Temperature swing adsorption processes for gas separation
Pahinkar, Darshan Gopalrao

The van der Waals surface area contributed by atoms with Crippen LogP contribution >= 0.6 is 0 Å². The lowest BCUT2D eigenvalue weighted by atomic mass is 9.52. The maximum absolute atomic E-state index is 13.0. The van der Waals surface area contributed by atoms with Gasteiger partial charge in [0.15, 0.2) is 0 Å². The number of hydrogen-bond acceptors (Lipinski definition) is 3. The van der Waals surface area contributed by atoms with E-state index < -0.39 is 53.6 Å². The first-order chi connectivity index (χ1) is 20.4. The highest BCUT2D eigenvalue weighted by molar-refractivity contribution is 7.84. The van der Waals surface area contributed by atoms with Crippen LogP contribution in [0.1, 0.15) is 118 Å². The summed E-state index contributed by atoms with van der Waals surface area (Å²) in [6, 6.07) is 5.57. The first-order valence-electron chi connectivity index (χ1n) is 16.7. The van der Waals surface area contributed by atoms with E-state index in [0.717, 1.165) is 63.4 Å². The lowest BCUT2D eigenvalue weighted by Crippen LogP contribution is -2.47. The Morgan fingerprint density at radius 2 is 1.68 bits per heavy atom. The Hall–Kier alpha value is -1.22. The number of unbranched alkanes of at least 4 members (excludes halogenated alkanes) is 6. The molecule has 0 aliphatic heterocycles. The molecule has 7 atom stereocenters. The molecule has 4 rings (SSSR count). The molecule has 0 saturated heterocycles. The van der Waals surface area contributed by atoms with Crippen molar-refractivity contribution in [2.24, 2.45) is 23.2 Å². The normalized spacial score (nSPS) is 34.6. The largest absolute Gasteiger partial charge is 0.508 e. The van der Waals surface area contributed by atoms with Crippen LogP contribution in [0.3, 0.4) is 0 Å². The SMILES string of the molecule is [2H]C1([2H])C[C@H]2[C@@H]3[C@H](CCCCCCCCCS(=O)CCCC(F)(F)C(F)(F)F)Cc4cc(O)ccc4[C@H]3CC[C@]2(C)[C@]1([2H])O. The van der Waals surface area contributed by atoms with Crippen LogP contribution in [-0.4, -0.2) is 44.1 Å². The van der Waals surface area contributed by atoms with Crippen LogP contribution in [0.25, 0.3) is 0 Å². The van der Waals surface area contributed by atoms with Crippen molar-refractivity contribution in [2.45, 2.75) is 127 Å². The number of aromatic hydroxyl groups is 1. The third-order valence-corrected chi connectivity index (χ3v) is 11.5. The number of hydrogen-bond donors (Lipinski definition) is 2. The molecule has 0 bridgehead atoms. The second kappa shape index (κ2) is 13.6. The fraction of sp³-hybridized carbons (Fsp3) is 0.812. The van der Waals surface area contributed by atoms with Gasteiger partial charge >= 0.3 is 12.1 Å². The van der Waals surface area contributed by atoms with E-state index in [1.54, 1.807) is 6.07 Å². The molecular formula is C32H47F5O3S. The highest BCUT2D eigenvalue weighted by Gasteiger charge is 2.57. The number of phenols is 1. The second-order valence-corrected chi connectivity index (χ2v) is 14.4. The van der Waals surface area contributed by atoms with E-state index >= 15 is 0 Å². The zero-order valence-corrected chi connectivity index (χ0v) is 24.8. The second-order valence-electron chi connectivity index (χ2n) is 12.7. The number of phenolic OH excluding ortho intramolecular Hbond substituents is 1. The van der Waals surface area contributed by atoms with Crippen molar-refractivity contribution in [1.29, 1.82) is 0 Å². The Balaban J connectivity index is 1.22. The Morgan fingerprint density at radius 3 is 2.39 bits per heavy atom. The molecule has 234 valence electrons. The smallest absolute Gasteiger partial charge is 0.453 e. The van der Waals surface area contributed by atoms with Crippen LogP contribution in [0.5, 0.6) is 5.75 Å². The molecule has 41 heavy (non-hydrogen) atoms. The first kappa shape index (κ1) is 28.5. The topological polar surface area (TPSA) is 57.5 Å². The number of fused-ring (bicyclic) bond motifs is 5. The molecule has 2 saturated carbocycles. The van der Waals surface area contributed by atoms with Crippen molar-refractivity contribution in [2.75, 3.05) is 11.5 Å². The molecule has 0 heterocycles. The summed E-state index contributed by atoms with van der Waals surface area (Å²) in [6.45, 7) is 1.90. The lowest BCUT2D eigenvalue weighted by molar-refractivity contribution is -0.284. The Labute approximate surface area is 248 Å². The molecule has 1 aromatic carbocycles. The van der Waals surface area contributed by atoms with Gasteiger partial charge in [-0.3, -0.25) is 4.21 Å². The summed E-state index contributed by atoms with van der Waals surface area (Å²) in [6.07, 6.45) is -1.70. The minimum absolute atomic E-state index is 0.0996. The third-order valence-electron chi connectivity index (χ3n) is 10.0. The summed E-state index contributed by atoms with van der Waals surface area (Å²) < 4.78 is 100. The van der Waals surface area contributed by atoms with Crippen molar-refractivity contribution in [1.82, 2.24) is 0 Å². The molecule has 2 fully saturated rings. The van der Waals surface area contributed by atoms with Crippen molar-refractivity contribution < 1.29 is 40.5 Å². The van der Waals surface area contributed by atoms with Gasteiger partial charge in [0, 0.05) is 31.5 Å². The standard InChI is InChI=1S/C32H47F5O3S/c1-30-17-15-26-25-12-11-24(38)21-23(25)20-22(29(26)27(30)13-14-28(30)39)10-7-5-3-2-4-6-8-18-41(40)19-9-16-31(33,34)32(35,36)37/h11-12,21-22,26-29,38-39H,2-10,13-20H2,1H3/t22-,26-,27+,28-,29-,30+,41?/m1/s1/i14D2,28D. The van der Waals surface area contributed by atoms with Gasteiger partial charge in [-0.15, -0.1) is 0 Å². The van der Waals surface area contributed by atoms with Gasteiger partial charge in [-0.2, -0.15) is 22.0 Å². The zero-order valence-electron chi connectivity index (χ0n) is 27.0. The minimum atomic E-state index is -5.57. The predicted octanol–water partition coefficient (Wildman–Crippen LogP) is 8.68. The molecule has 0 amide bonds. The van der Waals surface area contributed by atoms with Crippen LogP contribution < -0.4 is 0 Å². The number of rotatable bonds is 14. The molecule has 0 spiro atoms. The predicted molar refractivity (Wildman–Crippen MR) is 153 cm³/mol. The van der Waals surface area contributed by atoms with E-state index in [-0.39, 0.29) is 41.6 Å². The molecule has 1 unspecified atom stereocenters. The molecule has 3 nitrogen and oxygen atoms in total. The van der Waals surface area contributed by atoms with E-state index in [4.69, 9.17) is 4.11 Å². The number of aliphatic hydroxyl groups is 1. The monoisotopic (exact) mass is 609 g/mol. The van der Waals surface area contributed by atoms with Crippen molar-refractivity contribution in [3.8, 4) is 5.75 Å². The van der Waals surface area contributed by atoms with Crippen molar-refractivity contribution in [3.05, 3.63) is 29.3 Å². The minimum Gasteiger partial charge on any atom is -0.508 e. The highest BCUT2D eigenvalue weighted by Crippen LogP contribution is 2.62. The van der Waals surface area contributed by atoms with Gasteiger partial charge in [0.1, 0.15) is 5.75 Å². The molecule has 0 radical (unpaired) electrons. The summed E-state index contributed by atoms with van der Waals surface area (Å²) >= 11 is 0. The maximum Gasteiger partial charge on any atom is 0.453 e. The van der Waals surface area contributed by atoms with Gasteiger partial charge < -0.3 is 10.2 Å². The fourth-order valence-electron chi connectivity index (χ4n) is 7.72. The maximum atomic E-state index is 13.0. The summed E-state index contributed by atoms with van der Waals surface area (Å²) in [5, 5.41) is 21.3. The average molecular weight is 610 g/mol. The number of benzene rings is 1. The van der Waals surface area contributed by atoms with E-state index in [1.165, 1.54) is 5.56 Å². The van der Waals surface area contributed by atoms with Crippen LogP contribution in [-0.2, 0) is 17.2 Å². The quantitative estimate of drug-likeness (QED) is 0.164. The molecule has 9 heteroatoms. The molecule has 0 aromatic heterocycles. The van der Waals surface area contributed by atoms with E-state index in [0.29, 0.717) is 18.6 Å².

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Natural gas has become increasingly important as a fuel source with lower environmental impact; therefore, there is a growing need for scalable natural gas purification systems with small footprints. Current industrial purification systems are based on absorption, membrane separation, or adsorption techniques; however, each of these technologies requires large capital costs or suffers from scalability issues. Adsorption-based separation techniques are categorized into pressure-swing adsorption (PSA) and temperature-swing adsorption (TSA). Among adsorption-based gas purification techniques, PSA has typically been preferred over TSA due to the ease of operation and reliability. TSA processes have not commonly been used for industrial gas separation due to low thermal conductivity of the adsorbent bed, which causes difficulty in desorbing impurities and regenerating the adsorbent. However, the high heat and mass transfer coefficients possible with microchannels open the possibility of using the TSA process for gas purification. This work investigated the fluid mechanics and coupled heat and mass transfer processes within a microchannel monolith with a polymer-adsorbent matrix coating the inner walls of the microchannels during TSA-based gas separation. The concept involved separation of carbon dioxide from methane by passing the feed gas through microchannels, followed by sequential flow of desorbing hot liquid, cooling liquid, and purge gas through the same microchannels. It was found that for selected operating conditions and geometries, the process showed merit when compared to current technologies. A combination of spatially- and temporally-resolved analyses was conducted to assess these processes and select optimal configurations and process parameters. Experimental validation followed, wherein the adsorption stage of the separation process in adsorbent-coated microchannels was measured and analyzed using mass spectrometry. The combination of measurements and analyses was used to develop validated models and provide design guidance for TSA processes.